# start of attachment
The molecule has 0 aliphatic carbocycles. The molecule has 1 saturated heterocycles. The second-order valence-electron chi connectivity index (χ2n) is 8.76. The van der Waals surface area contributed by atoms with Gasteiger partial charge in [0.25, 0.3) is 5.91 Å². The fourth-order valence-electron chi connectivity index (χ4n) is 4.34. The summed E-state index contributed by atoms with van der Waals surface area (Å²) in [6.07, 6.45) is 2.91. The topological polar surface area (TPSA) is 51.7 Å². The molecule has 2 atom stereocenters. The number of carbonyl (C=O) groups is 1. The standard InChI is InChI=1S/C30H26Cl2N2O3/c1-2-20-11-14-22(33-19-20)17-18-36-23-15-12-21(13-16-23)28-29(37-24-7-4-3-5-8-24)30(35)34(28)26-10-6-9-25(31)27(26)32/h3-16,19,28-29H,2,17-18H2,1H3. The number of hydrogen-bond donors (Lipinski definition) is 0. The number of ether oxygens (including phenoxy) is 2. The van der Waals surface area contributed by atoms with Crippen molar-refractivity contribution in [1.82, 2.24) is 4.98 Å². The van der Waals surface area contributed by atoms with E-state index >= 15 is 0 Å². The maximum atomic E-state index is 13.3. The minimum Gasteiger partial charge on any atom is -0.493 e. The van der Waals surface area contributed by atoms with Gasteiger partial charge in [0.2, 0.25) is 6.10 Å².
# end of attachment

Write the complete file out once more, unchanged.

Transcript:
The molecule has 0 aliphatic carbocycles. The molecule has 1 saturated heterocycles. The second-order valence-electron chi connectivity index (χ2n) is 8.76. The van der Waals surface area contributed by atoms with Gasteiger partial charge in [0.25, 0.3) is 5.91 Å². The fourth-order valence-electron chi connectivity index (χ4n) is 4.34. The summed E-state index contributed by atoms with van der Waals surface area (Å²) in [6.07, 6.45) is 2.91. The topological polar surface area (TPSA) is 51.7 Å². The molecule has 2 atom stereocenters. The number of carbonyl (C=O) groups is 1. The standard InChI is InChI=1S/C30H26Cl2N2O3/c1-2-20-11-14-22(33-19-20)17-18-36-23-15-12-21(13-16-23)28-29(37-24-7-4-3-5-8-24)30(35)34(28)26-10-6-9-25(31)27(26)32/h3-16,19,28-29H,2,17-18H2,1H3. The number of hydrogen-bond donors (Lipinski definition) is 0. The number of ether oxygens (including phenoxy) is 2. The van der Waals surface area contributed by atoms with Crippen molar-refractivity contribution in [1.82, 2.24) is 4.98 Å². The van der Waals surface area contributed by atoms with E-state index >= 15 is 0 Å². The maximum atomic E-state index is 13.3. The minimum Gasteiger partial charge on any atom is -0.493 e. The van der Waals surface area contributed by atoms with Gasteiger partial charge in [0.2, 0.25) is 6.10 Å².